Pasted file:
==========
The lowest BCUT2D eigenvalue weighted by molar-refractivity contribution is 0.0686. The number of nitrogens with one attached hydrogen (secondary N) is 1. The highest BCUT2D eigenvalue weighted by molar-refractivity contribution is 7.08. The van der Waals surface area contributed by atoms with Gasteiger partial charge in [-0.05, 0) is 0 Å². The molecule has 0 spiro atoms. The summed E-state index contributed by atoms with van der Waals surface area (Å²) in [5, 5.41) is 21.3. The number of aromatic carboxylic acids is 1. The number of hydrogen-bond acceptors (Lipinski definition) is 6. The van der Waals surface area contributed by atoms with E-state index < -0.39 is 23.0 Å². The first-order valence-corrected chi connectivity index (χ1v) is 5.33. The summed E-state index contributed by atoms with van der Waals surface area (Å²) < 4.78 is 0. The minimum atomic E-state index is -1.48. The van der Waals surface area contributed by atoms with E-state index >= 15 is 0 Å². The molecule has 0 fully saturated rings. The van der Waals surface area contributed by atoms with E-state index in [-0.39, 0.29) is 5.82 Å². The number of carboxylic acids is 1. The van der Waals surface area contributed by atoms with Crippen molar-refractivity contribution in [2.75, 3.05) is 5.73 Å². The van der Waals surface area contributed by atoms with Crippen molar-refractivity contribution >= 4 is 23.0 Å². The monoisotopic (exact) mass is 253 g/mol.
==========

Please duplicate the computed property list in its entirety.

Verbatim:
The lowest BCUT2D eigenvalue weighted by molar-refractivity contribution is 0.0686. The number of nitrogens with one attached hydrogen (secondary N) is 1. The highest BCUT2D eigenvalue weighted by molar-refractivity contribution is 7.08. The van der Waals surface area contributed by atoms with Gasteiger partial charge in [-0.05, 0) is 0 Å². The molecule has 0 spiro atoms. The summed E-state index contributed by atoms with van der Waals surface area (Å²) in [5, 5.41) is 21.3. The number of aromatic carboxylic acids is 1. The number of hydrogen-bond acceptors (Lipinski definition) is 6. The van der Waals surface area contributed by atoms with E-state index < -0.39 is 23.0 Å². The first-order valence-corrected chi connectivity index (χ1v) is 5.33. The summed E-state index contributed by atoms with van der Waals surface area (Å²) < 4.78 is 0. The minimum atomic E-state index is -1.48. The van der Waals surface area contributed by atoms with E-state index >= 15 is 0 Å². The molecule has 0 fully saturated rings. The van der Waals surface area contributed by atoms with E-state index in [-0.39, 0.29) is 5.82 Å². The number of carboxylic acids is 1. The van der Waals surface area contributed by atoms with Crippen molar-refractivity contribution in [2.75, 3.05) is 5.73 Å². The van der Waals surface area contributed by atoms with Crippen molar-refractivity contribution >= 4 is 23.0 Å². The monoisotopic (exact) mass is 253 g/mol.